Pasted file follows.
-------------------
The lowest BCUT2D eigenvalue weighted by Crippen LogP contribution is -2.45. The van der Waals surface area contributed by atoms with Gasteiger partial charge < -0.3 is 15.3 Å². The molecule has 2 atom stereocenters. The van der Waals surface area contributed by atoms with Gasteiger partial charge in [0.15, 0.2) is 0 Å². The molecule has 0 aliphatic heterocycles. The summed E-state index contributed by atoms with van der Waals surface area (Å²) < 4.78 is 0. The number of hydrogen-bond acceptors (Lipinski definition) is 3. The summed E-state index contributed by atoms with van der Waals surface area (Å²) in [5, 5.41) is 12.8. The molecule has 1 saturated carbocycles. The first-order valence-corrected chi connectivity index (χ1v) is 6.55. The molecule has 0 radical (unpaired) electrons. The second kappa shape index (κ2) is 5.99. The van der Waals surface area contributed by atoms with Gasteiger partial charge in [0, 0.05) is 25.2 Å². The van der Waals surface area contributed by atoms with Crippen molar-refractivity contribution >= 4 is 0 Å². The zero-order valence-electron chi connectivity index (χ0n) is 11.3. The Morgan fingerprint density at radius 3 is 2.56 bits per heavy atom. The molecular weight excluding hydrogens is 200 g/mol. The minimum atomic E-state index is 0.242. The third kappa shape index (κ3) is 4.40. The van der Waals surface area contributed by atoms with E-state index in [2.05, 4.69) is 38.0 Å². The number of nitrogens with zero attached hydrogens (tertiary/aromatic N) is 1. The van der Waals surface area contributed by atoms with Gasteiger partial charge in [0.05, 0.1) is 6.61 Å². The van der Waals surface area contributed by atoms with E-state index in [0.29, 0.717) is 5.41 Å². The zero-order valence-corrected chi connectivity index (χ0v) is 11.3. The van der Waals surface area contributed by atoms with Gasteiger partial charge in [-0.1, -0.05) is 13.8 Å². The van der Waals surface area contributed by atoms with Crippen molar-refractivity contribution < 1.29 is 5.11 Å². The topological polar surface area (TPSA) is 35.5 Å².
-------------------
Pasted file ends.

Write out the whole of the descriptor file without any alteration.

The lowest BCUT2D eigenvalue weighted by Crippen LogP contribution is -2.45. The van der Waals surface area contributed by atoms with Gasteiger partial charge < -0.3 is 15.3 Å². The molecule has 2 atom stereocenters. The van der Waals surface area contributed by atoms with Gasteiger partial charge in [0.15, 0.2) is 0 Å². The molecule has 0 aliphatic heterocycles. The summed E-state index contributed by atoms with van der Waals surface area (Å²) < 4.78 is 0. The number of hydrogen-bond acceptors (Lipinski definition) is 3. The summed E-state index contributed by atoms with van der Waals surface area (Å²) in [5, 5.41) is 12.8. The molecule has 1 saturated carbocycles. The first-order valence-corrected chi connectivity index (χ1v) is 6.55. The molecule has 0 radical (unpaired) electrons. The second kappa shape index (κ2) is 5.99. The van der Waals surface area contributed by atoms with Gasteiger partial charge in [0, 0.05) is 25.2 Å². The van der Waals surface area contributed by atoms with Crippen molar-refractivity contribution >= 4 is 0 Å². The zero-order valence-electron chi connectivity index (χ0n) is 11.3. The Morgan fingerprint density at radius 3 is 2.56 bits per heavy atom. The molecular weight excluding hydrogens is 200 g/mol. The minimum atomic E-state index is 0.242. The third kappa shape index (κ3) is 4.40. The van der Waals surface area contributed by atoms with E-state index in [2.05, 4.69) is 38.0 Å². The number of nitrogens with zero attached hydrogens (tertiary/aromatic N) is 1. The van der Waals surface area contributed by atoms with Gasteiger partial charge in [0.05, 0.1) is 6.61 Å². The van der Waals surface area contributed by atoms with E-state index in [0.29, 0.717) is 5.41 Å². The zero-order valence-corrected chi connectivity index (χ0v) is 11.3. The van der Waals surface area contributed by atoms with Gasteiger partial charge in [-0.1, -0.05) is 13.8 Å². The van der Waals surface area contributed by atoms with Crippen molar-refractivity contribution < 1.29 is 5.11 Å². The topological polar surface area (TPSA) is 35.5 Å².